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Eureka: On research, writing and anti-Semitism Eureka: On research, writing and anti-Semitism
by Akli Hadid
2018-03-11 10:37:38
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Research, writing and anti-Semitism in Q & A format.

Question: What is research? And how do you go about doing research?

Answer: You basically have two types of research. You have research done for career purposes and research done for curiosity purposes. Sometimes research done for career purposes can also be for curiosity purposes. Let me elaborate further.

antis1_400In research done for career purposes, you basically have a professor or an institution or a client telling you what kind of research they want. Sometimes they will be vague as in “I want you to research labor movements in China during the cultural revolution.” Sometimes they will be more specific as in “I want you to go to China and interview about 100 people who had something to do with labor movements in China during the cultural revolution. I want you to go to museums, universities and families and do semi-structured interviews with people who were involved in such movements. I want you to use snowball sampling to find those who were involved in the labor movement.” If you are lucky, you will spend several hours with your adviser or client discussing the details of the research project, if you are unlucky, you will have to settle for vague terms.

Now what exactly is research? Research usually involves an academic discipline or can span across several academic disciplines. Research is usally done in four distinct ways: you can do an experiment, you can observe, you can interview people or you can do what I like to call an “exercise in deductive reasoning” as in math or even in the social sciences.

What's the best way to go about research? To me the best way is to read voraciously to find out what has been written and done in the field. You can also attend as many conferences as you can to see what other people are doing in terms of research. You can then see what has been discovered, what is being tapped, and what is being untapped. Once you have read a lifetime of books and that you have reached saturation of sorts in your field, you can easily conduct an experiment, an observation, interview people or use deductive reasoning.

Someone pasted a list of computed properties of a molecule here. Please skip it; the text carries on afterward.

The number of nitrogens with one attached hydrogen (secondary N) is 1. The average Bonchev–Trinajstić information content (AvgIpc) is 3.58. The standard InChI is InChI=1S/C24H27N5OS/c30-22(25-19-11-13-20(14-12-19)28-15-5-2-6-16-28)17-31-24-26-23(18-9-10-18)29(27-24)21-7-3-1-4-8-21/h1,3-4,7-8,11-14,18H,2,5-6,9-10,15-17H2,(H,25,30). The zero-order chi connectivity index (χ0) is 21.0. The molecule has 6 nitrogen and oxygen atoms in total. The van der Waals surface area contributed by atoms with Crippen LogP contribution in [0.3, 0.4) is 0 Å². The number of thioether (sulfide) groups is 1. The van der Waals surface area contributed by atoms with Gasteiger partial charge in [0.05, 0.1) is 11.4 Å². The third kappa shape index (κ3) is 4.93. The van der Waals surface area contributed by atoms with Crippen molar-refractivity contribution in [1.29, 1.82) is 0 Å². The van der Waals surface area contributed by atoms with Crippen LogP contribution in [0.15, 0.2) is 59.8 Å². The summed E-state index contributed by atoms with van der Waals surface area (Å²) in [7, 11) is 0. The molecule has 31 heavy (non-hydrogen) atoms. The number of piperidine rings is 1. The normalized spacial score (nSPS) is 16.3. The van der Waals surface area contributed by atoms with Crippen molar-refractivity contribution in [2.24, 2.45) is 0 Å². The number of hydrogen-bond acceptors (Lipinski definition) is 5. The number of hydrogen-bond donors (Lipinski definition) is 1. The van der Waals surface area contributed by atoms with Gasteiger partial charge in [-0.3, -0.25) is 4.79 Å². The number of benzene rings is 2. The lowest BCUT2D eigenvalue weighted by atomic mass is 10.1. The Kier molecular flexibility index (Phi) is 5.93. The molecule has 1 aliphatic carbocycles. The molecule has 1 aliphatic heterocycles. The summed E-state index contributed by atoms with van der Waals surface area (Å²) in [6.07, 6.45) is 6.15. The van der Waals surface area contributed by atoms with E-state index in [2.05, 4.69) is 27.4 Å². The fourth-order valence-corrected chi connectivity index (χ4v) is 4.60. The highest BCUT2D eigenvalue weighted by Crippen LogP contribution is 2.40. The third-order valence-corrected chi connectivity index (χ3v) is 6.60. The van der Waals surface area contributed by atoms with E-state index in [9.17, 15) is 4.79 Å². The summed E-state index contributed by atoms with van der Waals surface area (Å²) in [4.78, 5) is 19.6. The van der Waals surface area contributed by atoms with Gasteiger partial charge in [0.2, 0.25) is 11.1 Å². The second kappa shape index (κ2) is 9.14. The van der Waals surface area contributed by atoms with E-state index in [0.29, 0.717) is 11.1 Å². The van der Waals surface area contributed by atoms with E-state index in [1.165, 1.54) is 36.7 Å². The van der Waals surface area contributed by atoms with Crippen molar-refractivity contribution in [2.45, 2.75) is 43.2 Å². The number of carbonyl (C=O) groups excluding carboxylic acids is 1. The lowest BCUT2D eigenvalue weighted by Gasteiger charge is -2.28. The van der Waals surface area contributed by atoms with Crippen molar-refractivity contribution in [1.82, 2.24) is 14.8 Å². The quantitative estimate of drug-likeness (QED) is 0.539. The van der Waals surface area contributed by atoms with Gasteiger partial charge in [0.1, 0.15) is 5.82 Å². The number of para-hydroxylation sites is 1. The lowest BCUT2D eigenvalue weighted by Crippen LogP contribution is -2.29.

The trick is how much literature review is enough literature review. A lot of people I know, including me, conduct research only to later read research that had been done that contradicts their own findings. In sum, you have to be bold and to be able to face rejection, criticism and contradiction. And when you respond to criticism, which is really defending yourself, you will either be called chicken for refusing to defend yourself or will be called a narcissist for defending yourself.

In sum if you're in the middle of a Ph.D. and have a dissertation to write, you want to read a couple of hundred books in the field, take a year or two to read voraciously, then come up with a research project that includes one or several research questions and at the same time decide what method you will use. Will it be an experiment, an observation, will you interview people or will you simply use deductive reasoning? The idea is to be precise, to write an honest dissertation and to have an adviser who is willing to take time to discuss your research.

Question: Now to writing. What's the best way to be a good writer?